Getting more into the deep downwind sailing

JollyDogs is into day 5 of what will likely be a 21+ day passage from the Puerto Vallarta area of Mexico to Nuka Hiva, Marquesas, French Polynesia. We began using the standard main and jib sail plan, then when conditions were favorable we doused the jib and the big screeched showed its face. Those sail combos worked great reaching and up to about 135 degrees apparent wind, but we're entering the phase of the passage where we're going to be working a lot of deep downwind conditions. We've got a couple of tricks up our sleeve for that - in heavier conditions as well as at night, we'll fly our Simbo rig, a pair of head sails hanked on to the double slot furler, but during daylight hours in anything from 9 - 24 knots true wind we'll be flying the Parasailor.

It's awesome, and it's pulling us toward the equator right now, just like one of our Jack Russell's taking us for a walk. Easy to deploy and retrieve, and pretty darn low maintenance while flying, it's just another way to reduce workload for a short handed crew. The autopilot is loafing, the solar panels are much more exposed to Mr. Sun, and we're enjoying the sleigh ride.

Behold!

Over four days in now!

And we're just passing the last of the Mexican Socorro island chain, Isla Clarion. The seas are about as flat as a pancake, and we're back to motoring along at around 5.8 kts SOG. The highlight of the day might be our "big left turn" at our next weather routing waypoint, coming up in about 4 miles. Of course we are trolling lures hoping to eat fresh yellow fin tuna or something equally delectable for dinner, but Isabel always has a backup plan and so far that has really paid off. Neither Thad nor I can equal her cheffy prowess, so we're relegated to washing up or doing other menial tasks around the boat while she continually boosts crew morale.

Yesterday afternoon we were treated to the company of a small pod of very large dolphins. They did the bow wave thing for a bit, then buggered off but before they got too far several complete back flips were demonstrated. Never seen that in the wild - thought it was just a trick taught at Seaworld, or if you're old enough that old Flipper TV show.

Our course is keeing us in reasonably favorable current for the most part, and we're pleased with our progress. The wind should fill in by tomorrow morning and we'll rig for deep downwind sailing. We've got a Parasailor (thank you again, Thad and Kristin) in our arsenal, and we're also going to rig up a Simbo twin headsail setup using our new jib supplemented by our tired old original jib, both pulled out on barber haulers. With any luck it'll all work a charm, and we'll have a daytime and nighttime sail plan that keeps us scooting along.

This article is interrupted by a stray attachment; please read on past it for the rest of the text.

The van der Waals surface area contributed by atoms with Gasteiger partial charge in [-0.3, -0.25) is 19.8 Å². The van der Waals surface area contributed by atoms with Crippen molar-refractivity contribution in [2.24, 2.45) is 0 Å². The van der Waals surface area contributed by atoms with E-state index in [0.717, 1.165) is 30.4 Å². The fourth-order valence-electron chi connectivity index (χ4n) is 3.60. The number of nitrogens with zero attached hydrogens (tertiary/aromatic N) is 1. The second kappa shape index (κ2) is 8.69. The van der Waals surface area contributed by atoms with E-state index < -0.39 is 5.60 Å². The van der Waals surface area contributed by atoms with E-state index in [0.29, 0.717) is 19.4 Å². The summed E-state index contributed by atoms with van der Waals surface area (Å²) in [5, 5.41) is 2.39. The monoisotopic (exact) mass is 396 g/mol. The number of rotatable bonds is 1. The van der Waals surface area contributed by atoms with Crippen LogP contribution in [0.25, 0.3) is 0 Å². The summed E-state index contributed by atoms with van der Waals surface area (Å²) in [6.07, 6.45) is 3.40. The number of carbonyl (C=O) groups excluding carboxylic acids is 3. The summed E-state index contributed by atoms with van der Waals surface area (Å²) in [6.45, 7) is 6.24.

Isabel, what's for lunch?

Sent from Iridium Mail & Web.

Rime of the Ancient Mariner - second email

It is an ancient Mariner,
And he stoppeth one of three.
'By thy long grey beard and glittering eye,
Now wherefore stopp'st thou me?

The Bridegroom's doors are opened wide,
And I am next of kin;
The guests are met, the feast is set:
May'st hear the merry din.'

He holds him with his skinny hand,
'There was a ship,' quoth he.
'Hold off! unhand me, grey-beard loon!'
Eftsoons his hand dropt he.

He holds him with his glittering eye—
The Wedding-Guest stood still,
And listens like a three years' child:
The Mariner hath his will.

The Wedding-Guest sat on a stone:
He cannot choose but hear;
And thus spake on that ancient man,
The bright-eyed Mariner.

'The ship was cheered, the harbour cleared,
Merrily did we drop
Below the kirk, below the hill,
Below the lighthouse top.

The Sun came up upon the left,
Out of the sea came he!
And he shone bright, and on the right
Went down into the sea.

Higher and higher every day,
Till over the mast at noon—'
The Wedding-Guest here beat his breast,
For he heard the loud bassoon.

The bride hath paced into the hall,
Red as a rose is she;
Nodding their heads before her goes
The merry minstrelsy.

The Wedding-Guest he beat his breast,
Yet he cannot choose but hear;
And thus spake on that ancient man,
The bright-eyed Mariner.

And now the STORM-BLAST came, and he
Was tyrannous and strong:
He struck with his o'ertaking wings,
And chased us south along.

With sloping masts and dipping prow,
As who pursued with yell and blow
Still treads the shadow of his foe,
And forward bends his head,
The ship drove fast, loud roared the blast,
And southward aye we fled.

And now there came both mist and snow,
And it grew wondrous cold:
And ice, mast-high, came floating by,
As green as emerald.

And through the drifts the snowy clifts
Did send a dismal sheen:
Nor shapes of men nor beasts we ken—
The ice was all between.

The ice was here, the ice was there,
The ice was all around:
It cracked and growled, and roared and howled,
Like noises in a swound!

At length did cross an Albatross,
Thorough the fog it came;
As if it had been a Christian soul,
We hailed it in God's name.

It ate the food it ne'er had eat,
And round and round it flew.
The ice did split with a thunder-fit;
The helmsman steered us through!

And a good south wind sprung up behind;
The Albatross did follow,
And every day, for food or play,
Came to the mariner's hollo!

In mist or cloud, on mast or shroud,
It perched for vespers nine;
Whiles all the night, through fog-smoke white,
Glimmered the white Moon-shine.'

'God save thee, ancient Mariner!
From the fiends, that plague thee thus!—
Why look'st thou so?'—With my cross-bow
I shot the ALBATROSS.

Test post by email

Now testing a post by email, for updates from the IridiumGO at sea!

 

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